Campus computers need better maintenance
Campus computers need better maintenance
  • Kwon Yu-bi
  • 승인 2010.05.19 14:07
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A view of the computer room in the Ewha-POSCO Building shows a malfuctioning computer -  a common problem on campus.
Malfunctioning computers on campus are becoming a common source of inconvenience for students. There are 962 computers in open computer labs, including 82 computers in the Centennial Library and 120 in the Ewha-POSCO Building. Also, 216 computers are provided on the major floors of the classroomsbuildings so that students can use computers when they come and go. However, students report that many of these computers are out of order and remain off. One computer on the seventh floor of the Ewha-POSCO Building has been turned off for more than one month. On May 7, among 10 computers on the first floor of the Hak-gwan, only four worked: two stayed off and four remained stopped at the stage of booting.
One cause of the inconvenience is that malfunctions are not reported right away to the teaching assistants in charge. A teaching assistant supervises the computer room in the Centennial Library from 9 a.m. to 7 p.m., but the room itself is open for 24 hours. Most problems related to computers happen after the teaching assistant leaves the office. There is no bulletin board space or notebook where students can report a problem with a computer.
“When I arrive at the library in the morning, I check all the computers and then find some are not working. It’s hard to file all the reports right after the problems happen,” said Moon So-yeon, a teaching assistant for the computer room in the Centennial Library.
As for the computers provided on each floor of the classroom buildings, students don’t know exactly where to report problems.
“I sometimes encounter problems when I use computers in the Hak-gwan. But I cannot report the problems because I am not sure whom to talk to,” said Kang Phil-hyun (Korean Literature, 3). Students can ask the IT center to fix the problem or get advice. However, most students do not realize that their attention to computer maintanence can be so useful.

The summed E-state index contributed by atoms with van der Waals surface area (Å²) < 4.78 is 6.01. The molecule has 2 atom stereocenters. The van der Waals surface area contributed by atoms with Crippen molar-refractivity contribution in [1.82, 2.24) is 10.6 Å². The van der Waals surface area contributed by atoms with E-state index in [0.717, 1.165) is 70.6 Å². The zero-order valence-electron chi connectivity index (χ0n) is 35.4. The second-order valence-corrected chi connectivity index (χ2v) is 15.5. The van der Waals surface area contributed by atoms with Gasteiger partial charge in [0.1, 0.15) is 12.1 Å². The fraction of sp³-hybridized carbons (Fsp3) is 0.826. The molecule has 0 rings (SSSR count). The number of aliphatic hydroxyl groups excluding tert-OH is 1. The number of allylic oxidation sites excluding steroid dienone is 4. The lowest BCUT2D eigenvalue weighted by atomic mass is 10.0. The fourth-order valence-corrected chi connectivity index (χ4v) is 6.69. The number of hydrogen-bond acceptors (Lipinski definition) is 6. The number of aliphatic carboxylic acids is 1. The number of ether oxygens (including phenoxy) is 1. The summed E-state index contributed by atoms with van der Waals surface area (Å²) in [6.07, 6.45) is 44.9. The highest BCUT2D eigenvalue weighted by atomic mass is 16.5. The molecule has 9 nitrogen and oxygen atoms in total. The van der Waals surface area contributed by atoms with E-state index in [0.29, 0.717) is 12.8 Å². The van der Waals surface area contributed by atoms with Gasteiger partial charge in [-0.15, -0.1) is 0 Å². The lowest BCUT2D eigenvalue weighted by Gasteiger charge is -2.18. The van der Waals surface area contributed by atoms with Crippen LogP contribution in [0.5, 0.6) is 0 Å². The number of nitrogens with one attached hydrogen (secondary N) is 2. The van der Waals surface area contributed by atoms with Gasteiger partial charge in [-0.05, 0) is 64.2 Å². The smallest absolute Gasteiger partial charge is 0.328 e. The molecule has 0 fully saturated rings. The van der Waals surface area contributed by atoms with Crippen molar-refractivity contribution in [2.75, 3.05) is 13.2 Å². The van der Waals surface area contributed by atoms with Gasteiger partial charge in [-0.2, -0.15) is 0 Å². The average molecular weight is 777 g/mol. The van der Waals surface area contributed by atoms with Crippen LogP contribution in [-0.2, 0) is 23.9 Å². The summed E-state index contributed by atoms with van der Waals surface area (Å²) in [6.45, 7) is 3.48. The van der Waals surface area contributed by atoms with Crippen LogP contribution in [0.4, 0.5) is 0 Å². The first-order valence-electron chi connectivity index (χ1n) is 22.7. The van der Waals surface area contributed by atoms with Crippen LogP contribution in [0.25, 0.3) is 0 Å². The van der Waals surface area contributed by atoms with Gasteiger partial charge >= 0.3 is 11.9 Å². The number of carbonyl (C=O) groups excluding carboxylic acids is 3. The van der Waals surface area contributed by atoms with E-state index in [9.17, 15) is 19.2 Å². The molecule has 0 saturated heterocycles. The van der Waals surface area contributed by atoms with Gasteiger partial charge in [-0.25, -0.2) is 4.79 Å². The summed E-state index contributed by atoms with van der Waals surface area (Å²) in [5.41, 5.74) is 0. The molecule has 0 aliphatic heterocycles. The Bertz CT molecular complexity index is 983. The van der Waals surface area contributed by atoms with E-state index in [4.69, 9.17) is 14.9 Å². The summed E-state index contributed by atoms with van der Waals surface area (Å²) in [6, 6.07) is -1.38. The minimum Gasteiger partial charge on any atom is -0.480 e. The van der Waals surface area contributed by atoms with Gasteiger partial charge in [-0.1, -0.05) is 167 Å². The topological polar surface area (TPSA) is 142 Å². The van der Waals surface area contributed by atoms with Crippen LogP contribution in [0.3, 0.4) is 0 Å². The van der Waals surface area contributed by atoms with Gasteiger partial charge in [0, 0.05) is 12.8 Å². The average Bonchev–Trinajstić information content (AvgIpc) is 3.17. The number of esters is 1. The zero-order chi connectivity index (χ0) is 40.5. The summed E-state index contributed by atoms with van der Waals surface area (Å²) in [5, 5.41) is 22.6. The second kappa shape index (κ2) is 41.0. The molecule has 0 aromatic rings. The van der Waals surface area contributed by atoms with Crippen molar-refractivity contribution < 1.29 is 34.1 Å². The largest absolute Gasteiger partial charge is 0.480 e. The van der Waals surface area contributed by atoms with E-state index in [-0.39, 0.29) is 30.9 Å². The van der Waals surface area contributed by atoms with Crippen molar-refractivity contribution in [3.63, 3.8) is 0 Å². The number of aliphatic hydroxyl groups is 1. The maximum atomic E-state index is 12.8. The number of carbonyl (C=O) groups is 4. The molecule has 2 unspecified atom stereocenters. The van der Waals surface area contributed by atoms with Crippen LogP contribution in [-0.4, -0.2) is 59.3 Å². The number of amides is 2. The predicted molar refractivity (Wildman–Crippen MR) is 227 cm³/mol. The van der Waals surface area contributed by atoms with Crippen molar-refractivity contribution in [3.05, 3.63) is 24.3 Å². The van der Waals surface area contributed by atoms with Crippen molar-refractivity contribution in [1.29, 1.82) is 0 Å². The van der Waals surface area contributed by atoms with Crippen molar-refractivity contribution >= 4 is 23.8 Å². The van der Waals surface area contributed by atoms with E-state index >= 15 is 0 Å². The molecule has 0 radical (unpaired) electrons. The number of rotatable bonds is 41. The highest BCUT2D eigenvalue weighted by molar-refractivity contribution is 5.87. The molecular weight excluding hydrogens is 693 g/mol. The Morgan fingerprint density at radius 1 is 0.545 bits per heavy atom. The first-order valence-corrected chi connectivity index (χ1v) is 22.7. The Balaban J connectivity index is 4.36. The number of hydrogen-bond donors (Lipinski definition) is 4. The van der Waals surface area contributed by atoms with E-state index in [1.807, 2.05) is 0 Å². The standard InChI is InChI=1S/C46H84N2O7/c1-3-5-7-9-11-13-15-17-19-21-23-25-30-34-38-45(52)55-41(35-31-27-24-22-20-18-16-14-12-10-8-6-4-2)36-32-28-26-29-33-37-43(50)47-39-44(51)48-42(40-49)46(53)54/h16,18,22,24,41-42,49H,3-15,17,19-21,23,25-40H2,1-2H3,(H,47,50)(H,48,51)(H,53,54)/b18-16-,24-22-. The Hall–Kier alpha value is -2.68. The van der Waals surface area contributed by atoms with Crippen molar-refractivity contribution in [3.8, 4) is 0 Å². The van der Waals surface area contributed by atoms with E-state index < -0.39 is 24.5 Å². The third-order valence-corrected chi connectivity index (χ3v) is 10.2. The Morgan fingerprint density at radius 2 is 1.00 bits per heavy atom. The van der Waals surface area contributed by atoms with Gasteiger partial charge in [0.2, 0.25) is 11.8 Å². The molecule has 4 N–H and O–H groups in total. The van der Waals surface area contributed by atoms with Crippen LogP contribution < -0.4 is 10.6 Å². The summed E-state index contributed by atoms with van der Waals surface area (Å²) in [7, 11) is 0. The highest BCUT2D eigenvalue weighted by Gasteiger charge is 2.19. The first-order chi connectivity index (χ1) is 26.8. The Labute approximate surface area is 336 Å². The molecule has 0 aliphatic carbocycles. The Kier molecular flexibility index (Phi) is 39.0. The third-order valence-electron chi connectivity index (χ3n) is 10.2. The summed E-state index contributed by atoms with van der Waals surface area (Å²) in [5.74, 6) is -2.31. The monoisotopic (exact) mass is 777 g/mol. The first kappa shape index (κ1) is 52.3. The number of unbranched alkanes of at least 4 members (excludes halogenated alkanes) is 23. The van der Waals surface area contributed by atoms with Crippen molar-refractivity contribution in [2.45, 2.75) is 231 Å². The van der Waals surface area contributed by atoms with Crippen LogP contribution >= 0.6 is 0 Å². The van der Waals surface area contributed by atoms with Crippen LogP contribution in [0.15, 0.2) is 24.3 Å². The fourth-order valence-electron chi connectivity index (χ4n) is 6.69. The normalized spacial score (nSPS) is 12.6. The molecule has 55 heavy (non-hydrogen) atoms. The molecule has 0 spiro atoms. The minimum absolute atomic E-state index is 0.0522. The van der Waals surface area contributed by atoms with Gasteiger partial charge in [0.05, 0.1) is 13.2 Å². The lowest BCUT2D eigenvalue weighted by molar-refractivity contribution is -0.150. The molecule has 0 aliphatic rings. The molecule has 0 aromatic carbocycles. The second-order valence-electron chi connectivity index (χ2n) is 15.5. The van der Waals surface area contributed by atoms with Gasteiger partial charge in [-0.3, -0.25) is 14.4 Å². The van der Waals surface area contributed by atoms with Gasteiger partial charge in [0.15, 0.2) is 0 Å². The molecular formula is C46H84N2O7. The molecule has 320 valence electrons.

“Actually many students, including me, take it for granted that we will freely be able to use the computers on campus, and think someone else will take care of them,” Kang said.
According to the Office of Information and Communications (OIC), checkups are conducted daily to confirm whether computers boot properly, monthly to update OS (Windows) programs, and once during each vacation to enhance the overall function of the computer labs in general.
Yet, another problem occurs with food and drinks. Food and drinks are prohibited in all computer rooms because they can seriously damage keyboards, mouses, and the system units, but some students overlook such regulations.
“I think it is almost impossible to completely regulate food and drink. In most cases, teaching assistants warn students with food and ask them not to bring it here, but students do not listen,” said You Bo-ram, a teaching assistant for the computer room of the Ewha-POSCO Building. You said that there have been some incidents where a student spilled a beverage over a keyboard.
On the online bulletin board of Ewha Portal Information System, one student posted a request for further protection of computers such as vinyl guards for keyboards, mouse pads, and more supervision by teaching assistants.
“Keyboard skins usually come with keyboards when computers are purchased. Some users of computer rooms take them, and repurchasing such items is almost impossible at this stage because computers have keyboards with different standards. We have to replace keyboards themselves when old keyboards get severely dirty,” said Kim Ji-soo, a chief manager of the OIC. The office said taking caution in handling the computers and using common equipment responsibly is actually the most basic and effective way to ensure computers on campus function properly.
“When teaching assistants ask students not to bring any food, some students voice their complaints. But if the food is allowed, keyboards will get stained with coffee or juice, and other well-doing students suffer from that,” Kim said.

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